The objective of this lesson is to understand how turbulence and some crosswind affects the straight glide..
Maintaining a course is more interesting when we have a cross wind, and especially so when it becomes more turbulent. Turbulence is a result of the air moving around in all dimensions – think of a shallow river flowing over rocks: whilst going in the same general direction, it can be going up, down or sideways at any particular point. The air is similar – it behaves like a liquid flowing over the landscape, with the added distraction of rising and sinking areas as it passes over patches of ground at differing temperatures. But we still want to fly straight to our target, and the goal remains the same:
- keep the wings level
- keep the string flowing straight back and
- ensure our target does not move across the canopy.
The glider remains quite stable, but will be knocked off course much more quickly. You will be making coordinated adjustments much more often, if not continuously.
Scenario and Demonstration
This demonstration and exercise will be in a moderately turbulent 20kt cross wind, amongst mountains. You’re flying the Standard Cirrus. We are heading North West towards the river and small lakes at the top of the valley. Being somewhat mountainous, the wind in the valley is quite ‘lumpy’! The glider starts on track and takes a moment to settle down. The video then shows the effect of letting go of the controls for a while, and continues by making coordinated turns to get back and stay on track. You’ll see when it is settled that we need to head slightly into wind in order to track towards our target.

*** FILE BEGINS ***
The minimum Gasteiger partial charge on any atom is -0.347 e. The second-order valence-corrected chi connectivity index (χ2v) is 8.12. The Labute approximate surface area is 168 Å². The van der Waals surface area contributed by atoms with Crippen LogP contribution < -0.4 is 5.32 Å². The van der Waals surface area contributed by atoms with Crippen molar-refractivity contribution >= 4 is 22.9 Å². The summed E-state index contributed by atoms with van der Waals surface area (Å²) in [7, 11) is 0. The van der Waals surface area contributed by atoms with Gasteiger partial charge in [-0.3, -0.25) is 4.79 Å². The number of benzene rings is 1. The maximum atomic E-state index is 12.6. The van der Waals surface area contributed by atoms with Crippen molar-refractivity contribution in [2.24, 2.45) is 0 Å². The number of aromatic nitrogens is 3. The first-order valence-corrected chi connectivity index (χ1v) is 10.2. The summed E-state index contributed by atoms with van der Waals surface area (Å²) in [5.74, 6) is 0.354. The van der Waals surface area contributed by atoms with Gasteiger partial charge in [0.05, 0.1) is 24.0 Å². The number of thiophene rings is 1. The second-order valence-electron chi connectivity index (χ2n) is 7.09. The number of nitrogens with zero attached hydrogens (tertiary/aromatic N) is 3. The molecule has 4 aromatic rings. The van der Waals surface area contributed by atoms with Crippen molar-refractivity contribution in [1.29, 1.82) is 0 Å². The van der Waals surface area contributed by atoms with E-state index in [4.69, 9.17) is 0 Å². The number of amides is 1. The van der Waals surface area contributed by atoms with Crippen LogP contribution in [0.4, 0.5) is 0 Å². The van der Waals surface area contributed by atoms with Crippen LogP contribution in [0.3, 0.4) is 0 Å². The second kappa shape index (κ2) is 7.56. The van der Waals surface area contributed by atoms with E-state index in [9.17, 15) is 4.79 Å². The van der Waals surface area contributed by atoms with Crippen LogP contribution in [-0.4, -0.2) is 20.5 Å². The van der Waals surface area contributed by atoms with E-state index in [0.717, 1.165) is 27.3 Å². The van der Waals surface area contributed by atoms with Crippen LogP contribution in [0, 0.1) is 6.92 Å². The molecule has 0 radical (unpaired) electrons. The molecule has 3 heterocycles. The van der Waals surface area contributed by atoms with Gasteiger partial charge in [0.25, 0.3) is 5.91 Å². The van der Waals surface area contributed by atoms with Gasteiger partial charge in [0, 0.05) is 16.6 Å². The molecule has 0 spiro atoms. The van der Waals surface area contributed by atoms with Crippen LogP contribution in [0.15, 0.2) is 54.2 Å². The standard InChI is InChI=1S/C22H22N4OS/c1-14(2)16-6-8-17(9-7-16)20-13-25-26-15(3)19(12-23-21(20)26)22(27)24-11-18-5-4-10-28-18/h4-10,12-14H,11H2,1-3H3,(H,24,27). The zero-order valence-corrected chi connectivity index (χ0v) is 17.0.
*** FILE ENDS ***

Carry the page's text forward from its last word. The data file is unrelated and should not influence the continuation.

The video is best viewed in YouTube in HD in Full Screen mode, to easily see the on-screen messages and instruments during the demonstration. Use view, pause and rewind as needed to grasp the content and timing of the messages displayed, then focus on the action.
Performing the Exercise
Aim for the same area, choosing a specific mountain top for precision… then try letting go for while. See how long it takes for the glider to be blown off course. When it wanders off, bring it back on course and settle to the required speed, then keep your target on the nose by adjusting all three controls as necessary. When you can do this at a steady speed in this exercise, you’re doing well! Try some Free Flight in Condor with varying crosswinds and turbulence settings. Try the exercises at different speeds. Beware that in rough air it is easier to become stalled – stay safe by speeding up.
Further Reading and References
Gliding From Passenger to Pilot, 2nd Edition: Page 87-88
BGA Instructors’ Manual, 4th Edition: Section 2, Chapter 9